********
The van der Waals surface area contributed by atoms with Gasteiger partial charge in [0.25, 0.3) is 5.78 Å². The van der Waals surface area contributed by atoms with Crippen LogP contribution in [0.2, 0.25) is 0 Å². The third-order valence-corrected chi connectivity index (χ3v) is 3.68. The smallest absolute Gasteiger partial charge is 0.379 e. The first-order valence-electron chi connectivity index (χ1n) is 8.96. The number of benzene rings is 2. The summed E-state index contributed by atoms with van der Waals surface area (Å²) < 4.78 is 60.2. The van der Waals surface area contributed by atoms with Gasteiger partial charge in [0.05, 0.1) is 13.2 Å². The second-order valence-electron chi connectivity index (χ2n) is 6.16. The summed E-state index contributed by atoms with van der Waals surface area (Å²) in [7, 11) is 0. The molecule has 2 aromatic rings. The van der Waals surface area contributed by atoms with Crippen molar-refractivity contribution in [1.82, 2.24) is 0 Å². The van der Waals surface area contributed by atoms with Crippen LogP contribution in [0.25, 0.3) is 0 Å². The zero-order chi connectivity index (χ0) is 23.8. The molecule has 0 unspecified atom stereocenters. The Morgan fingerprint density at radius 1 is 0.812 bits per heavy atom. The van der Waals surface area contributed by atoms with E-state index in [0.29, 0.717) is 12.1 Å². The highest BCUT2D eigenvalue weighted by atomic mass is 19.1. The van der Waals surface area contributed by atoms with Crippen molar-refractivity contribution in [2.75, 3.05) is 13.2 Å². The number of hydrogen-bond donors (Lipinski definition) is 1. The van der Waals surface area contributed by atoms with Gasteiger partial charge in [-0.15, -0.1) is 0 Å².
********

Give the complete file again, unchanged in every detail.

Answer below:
The van der Waals surface area contributed by atoms with Gasteiger partial charge in [0.25, 0.3) is 5.78 Å². The van der Waals surface area contributed by atoms with Crippen LogP contribution in [0.2, 0.25) is 0 Å². The third-order valence-corrected chi connectivity index (χ3v) is 3.68. The smallest absolute Gasteiger partial charge is 0.379 e. The first-order valence-electron chi connectivity index (χ1n) is 8.96. The number of benzene rings is 2. The summed E-state index contributed by atoms with van der Waals surface area (Å²) < 4.78 is 60.2. The van der Waals surface area contributed by atoms with Gasteiger partial charge in [0.05, 0.1) is 13.2 Å². The second-order valence-electron chi connectivity index (χ2n) is 6.16. The summed E-state index contributed by atoms with van der Waals surface area (Å²) in [7, 11) is 0. The molecule has 2 aromatic rings. The van der Waals surface area contributed by atoms with Crippen molar-refractivity contribution in [1.82, 2.24) is 0 Å². The van der Waals surface area contributed by atoms with Crippen LogP contribution in [0.25, 0.3) is 0 Å². The zero-order chi connectivity index (χ0) is 23.8. The molecule has 0 unspecified atom stereocenters. The Morgan fingerprint density at radius 1 is 0.812 bits per heavy atom. The van der Waals surface area contributed by atoms with E-state index in [0.29, 0.717) is 12.1 Å². The highest BCUT2D eigenvalue weighted by atomic mass is 19.1. The van der Waals surface area contributed by atoms with Crippen molar-refractivity contribution in [2.75, 3.05) is 13.2 Å². The number of hydrogen-bond donors (Lipinski definition) is 1. The van der Waals surface area contributed by atoms with Gasteiger partial charge in [-0.15, -0.1) is 0 Å².